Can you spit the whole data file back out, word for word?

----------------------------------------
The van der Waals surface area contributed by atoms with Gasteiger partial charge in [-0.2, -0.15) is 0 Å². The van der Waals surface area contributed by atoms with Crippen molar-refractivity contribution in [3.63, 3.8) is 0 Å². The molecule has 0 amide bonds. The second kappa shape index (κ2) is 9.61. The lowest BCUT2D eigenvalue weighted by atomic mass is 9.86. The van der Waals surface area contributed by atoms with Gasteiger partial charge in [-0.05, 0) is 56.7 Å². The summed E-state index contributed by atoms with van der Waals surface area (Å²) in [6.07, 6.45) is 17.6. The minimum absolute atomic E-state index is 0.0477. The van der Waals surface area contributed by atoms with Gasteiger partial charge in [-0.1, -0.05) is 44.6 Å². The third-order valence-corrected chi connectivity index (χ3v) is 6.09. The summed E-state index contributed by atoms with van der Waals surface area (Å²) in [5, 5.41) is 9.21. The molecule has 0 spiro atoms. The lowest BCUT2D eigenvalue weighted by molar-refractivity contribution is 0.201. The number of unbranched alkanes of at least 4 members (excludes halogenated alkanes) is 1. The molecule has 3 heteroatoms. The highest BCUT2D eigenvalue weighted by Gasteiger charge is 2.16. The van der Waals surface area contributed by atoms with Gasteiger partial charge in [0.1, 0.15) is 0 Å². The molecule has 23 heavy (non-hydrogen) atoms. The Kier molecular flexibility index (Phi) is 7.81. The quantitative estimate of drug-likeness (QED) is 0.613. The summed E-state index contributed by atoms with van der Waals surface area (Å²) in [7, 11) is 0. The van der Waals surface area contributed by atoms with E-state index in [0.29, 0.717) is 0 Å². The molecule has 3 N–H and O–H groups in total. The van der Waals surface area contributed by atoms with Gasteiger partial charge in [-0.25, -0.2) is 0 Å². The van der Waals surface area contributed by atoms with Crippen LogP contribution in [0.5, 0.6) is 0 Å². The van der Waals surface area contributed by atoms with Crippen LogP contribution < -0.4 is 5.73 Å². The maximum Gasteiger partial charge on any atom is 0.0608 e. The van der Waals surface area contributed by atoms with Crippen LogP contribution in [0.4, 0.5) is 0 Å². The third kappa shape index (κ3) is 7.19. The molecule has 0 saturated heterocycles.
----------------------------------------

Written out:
The van der Waals surface area contributed by atoms with Gasteiger partial charge in [-0.2, -0.15) is 0 Å². The van der Waals surface area contributed by atoms with Crippen molar-refractivity contribution in [3.63, 3.8) is 0 Å². The molecule has 0 amide bonds. The second kappa shape index (κ2) is 9.61. The lowest BCUT2D eigenvalue weighted by atomic mass is 9.86. The van der Waals surface area contributed by atoms with Gasteiger partial charge in [-0.05, 0) is 56.7 Å². The summed E-state index contributed by atoms with van der Waals surface area (Å²) in [6.07, 6.45) is 17.6. The minimum absolute atomic E-state index is 0.0477. The van der Waals surface area contributed by atoms with Gasteiger partial charge in [-0.1, -0.05) is 44.6 Å². The third-order valence-corrected chi connectivity index (χ3v) is 6.09. The summed E-state index contributed by atoms with van der Waals surface area (Å²) in [5, 5.41) is 9.21. The molecule has 0 spiro atoms. The lowest BCUT2D eigenvalue weighted by molar-refractivity contribution is 0.201. The number of unbranched alkanes of at least 4 members (excludes halogenated alkanes) is 1. The molecule has 3 heteroatoms. The highest BCUT2D eigenvalue weighted by Gasteiger charge is 2.16. The van der Waals surface area contributed by atoms with Gasteiger partial charge in [0.1, 0.15) is 0 Å². The molecule has 23 heavy (non-hydrogen) atoms. The Kier molecular flexibility index (Phi) is 7.81. The quantitative estimate of drug-likeness (QED) is 0.613. The summed E-state index contributed by atoms with van der Waals surface area (Å²) in [7, 11) is 0. The van der Waals surface area contributed by atoms with E-state index in [0.29, 0.717) is 0 Å². The molecule has 3 N–H and O–H groups in total. The van der Waals surface area contributed by atoms with Gasteiger partial charge in [-0.25, -0.2) is 0 Å². The van der Waals surface area contributed by atoms with Crippen LogP contribution in [0.5, 0.6) is 0 Å². The van der Waals surface area contributed by atoms with Crippen LogP contribution < -0.4 is 5.73 Å². The maximum Gasteiger partial charge on any atom is 0.0608 e. The van der Waals surface area contributed by atoms with Crippen LogP contribution in [0.4, 0.5) is 0 Å². The third kappa shape index (κ3) is 7.19. The molecule has 0 saturated heterocycles.